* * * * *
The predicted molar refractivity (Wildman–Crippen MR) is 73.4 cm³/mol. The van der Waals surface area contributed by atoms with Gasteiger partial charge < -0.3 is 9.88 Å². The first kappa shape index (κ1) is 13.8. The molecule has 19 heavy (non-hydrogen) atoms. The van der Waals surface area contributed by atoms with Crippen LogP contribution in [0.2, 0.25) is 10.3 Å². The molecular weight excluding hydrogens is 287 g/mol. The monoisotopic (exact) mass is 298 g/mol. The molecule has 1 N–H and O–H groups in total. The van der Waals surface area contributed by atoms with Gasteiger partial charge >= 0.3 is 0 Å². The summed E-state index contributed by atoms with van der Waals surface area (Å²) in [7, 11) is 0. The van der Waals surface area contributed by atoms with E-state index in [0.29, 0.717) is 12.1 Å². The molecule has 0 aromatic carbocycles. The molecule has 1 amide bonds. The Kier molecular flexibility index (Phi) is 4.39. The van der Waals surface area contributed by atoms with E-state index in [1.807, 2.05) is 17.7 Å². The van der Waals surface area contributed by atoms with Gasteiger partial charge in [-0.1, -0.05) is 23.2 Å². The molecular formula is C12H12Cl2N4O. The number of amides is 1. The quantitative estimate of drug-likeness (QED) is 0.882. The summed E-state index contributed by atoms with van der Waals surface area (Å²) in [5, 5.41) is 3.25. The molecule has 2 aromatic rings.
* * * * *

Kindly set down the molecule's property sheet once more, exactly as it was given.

The predicted molar refractivity (Wildman–Crippen MR) is 73.4 cm³/mol. The van der Waals surface area contributed by atoms with Gasteiger partial charge < -0.3 is 9.88 Å². The first kappa shape index (κ1) is 13.8. The molecule has 19 heavy (non-hydrogen) atoms. The van der Waals surface area contributed by atoms with Crippen LogP contribution in [0.2, 0.25) is 10.3 Å². The molecular weight excluding hydrogens is 287 g/mol. The monoisotopic (exact) mass is 298 g/mol. The molecule has 1 N–H and O–H groups in total. The van der Waals surface area contributed by atoms with Gasteiger partial charge >= 0.3 is 0 Å². The summed E-state index contributed by atoms with van der Waals surface area (Å²) in [7, 11) is 0. The van der Waals surface area contributed by atoms with E-state index in [0.29, 0.717) is 12.1 Å². The molecule has 0 aromatic carbocycles. The molecule has 1 amide bonds. The Kier molecular flexibility index (Phi) is 4.39. The van der Waals surface area contributed by atoms with E-state index in [1.807, 2.05) is 17.7 Å². The van der Waals surface area contributed by atoms with Gasteiger partial charge in [-0.1, -0.05) is 23.2 Å². The molecular formula is C12H12Cl2N4O. The number of amides is 1. The quantitative estimate of drug-likeness (QED) is 0.882. The summed E-state index contributed by atoms with van der Waals surface area (Å²) in [5, 5.41) is 3.25. The molecule has 2 aromatic rings.